This article first appeared in Agenda magazine. Check out the latest issue here.
Getting that merger or acquisition done right is a difficult proposition. From choosing the right target to crunching the numbers, from due diligence to post-deal restructuring, there are already numerous pitfalls, and some devious cyberthieves out there just found a new way to make it more difficult.
We really did not need this experience to get worse, did we? It’s not as though M&A deals are stress-free. Sure, one can be exceedingly careful in selecting a deal, running endless projections using the best formulae money can buy, but there are no guarantees in this business, just ask RJ Reynolds or Time Warner.
And if that target is a Chinese company, well, that checklist of things to worry about just got longer. You are now faced with integrating a new team with a completely different culture and hoping that the payout you gave to the local shareholders was generous enough that they will not turn around and compete with your new operation.
Even if everything else goes well, you still have all those “known unknowns” to freak out about. You know what I’m talking about: tax, labor, intellectual property, environmental and other liabilities that may not have been disclosed properly during due diligence. Additionally, despite having your people go over the target’s books with a fine-tooth comb, there could still be any number of “financial irregularities” lurking out there, and that’s assuming you were given the right set of books. It’s enough to give someone insomnia.
But wait, if you think things are already bad enough, here is a new wrinkle: cyberespionage. No, really. You might think this kind of thing only belongs in a Michael Crichton novel or perhaps only happens to high-tech defense contractors that manufacture flux capacitors or sonic screwdrivers.
Think again. On November 5, the news broke that Coca-Cola had been the victim of hackers back in 2009. According to BBC News, after fooling a senior executive into clicking through a malicious link (there is indeed a sucker born every minute), hackers were able to infiltrate Coke’s systems undetected and then proceeded to access commercially sensitive information for several weeks.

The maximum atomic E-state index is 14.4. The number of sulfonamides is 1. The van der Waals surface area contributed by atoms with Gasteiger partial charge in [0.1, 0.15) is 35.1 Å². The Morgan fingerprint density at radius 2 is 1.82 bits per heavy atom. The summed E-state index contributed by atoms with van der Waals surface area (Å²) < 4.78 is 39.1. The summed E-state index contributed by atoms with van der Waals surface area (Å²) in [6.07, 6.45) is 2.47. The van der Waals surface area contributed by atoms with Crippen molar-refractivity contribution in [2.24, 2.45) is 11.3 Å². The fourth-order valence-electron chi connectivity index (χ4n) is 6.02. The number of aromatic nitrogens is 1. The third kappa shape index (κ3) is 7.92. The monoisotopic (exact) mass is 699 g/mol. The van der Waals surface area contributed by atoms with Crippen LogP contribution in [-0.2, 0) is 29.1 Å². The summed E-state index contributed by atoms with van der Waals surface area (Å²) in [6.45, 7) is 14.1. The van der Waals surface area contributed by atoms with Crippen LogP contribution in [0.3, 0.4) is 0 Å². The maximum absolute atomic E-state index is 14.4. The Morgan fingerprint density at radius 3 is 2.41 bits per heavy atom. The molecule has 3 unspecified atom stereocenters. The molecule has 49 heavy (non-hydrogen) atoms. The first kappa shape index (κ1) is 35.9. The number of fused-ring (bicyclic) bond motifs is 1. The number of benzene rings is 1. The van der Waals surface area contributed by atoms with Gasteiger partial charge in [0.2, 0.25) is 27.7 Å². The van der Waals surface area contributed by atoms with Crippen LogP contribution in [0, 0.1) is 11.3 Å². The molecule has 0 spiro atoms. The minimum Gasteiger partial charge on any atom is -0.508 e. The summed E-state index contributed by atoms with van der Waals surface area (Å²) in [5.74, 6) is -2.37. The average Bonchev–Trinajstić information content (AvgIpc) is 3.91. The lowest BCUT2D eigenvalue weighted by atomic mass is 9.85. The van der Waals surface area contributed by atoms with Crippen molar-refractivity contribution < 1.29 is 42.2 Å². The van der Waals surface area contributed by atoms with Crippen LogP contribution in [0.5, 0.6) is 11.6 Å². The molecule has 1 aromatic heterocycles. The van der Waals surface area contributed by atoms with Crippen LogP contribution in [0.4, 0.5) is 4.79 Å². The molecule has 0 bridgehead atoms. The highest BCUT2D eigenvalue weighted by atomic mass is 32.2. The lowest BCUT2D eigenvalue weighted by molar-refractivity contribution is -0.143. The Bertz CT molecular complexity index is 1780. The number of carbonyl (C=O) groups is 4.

This of course was not the first time a multinational corporation has been the victim of cyberespionage; this has been going on for some time now. So many listed U.S. companies have been hacked in recent years, and have then failed to disclose relevant facts to their shareholders, that the Securities and Exchange Commission (SEC) issued guidelines on the subject in 2011 that called for greater transparency. Thus far, and as the Coca-Cola incident illustrates, voluntary disclosure has not exactly caught on in board rooms in Fortune500land.
Disclosure rules and regulatory issues aside, there is something even more insidious going on here, which brings us back to M&A. The Coca-Cola files that the hackers were virtually ransacking back in 2009 related to Coke’s proposed acquisition of Huiyuan Juice Group, a record-breaking deal, in terms of size, whose approval was pending under the authority of China’s Ministry of Commerce. You may remember this as the first big foreign-related M&A deal scrutinized under China’s 2008 Anti-monopoly Law.
According to Bloomberg, three days after these files were accessed, the deal “collapsed.” The implication here is that this data was somehow used to influence the terms of the acquisition, although since the Ministry of Commerce ultimately rejected it, apparently that strategy did not work out so well.
However, we now have a track record to look at that includes several M&A deals involving Chinese companies and incidents of hacking. Bloomberg cites several recent deals involving foreign companies, such as BG Group, ArcelorMittal and Chesapeake Energy. As usual, no one knows who was responsible for the hacking, although IP addresses can be traced to Mainland China, and some experts believe that “state-backed hackers” are the culprits.
Hackers are apparently no longer content making mischief or going on fishing expeditions, hoping to find something interesting or profitable. No, now we are talking about targeted, timely attacks that may very well be commissioned by parties to an M&A deal. Is this simply hard-knuckled competition? Evidence of China’s aggressive industrial policy? No one knows for sure, but we can say with certainty that the security environment surrounding M&A deals needs to be ratcheted up a few notches.
Unfortunately, corporations will not solve this problem by simply stiffening their own internal defenses. Hackers targeting M&As and other sensitive deals apparently know their way around a corporate transaction and have gone after the networks of law and accounting firms, investment banks, and consultancies. Years ago, when one of my responsibilities was oversight of my law firm’s IT department, I used to be solicited by cybersecurity firms who warned of just this sort of hacking. Back then, we figured “That won’t happen to us.” These days, that is a naïve statement.
Consider yourself warned.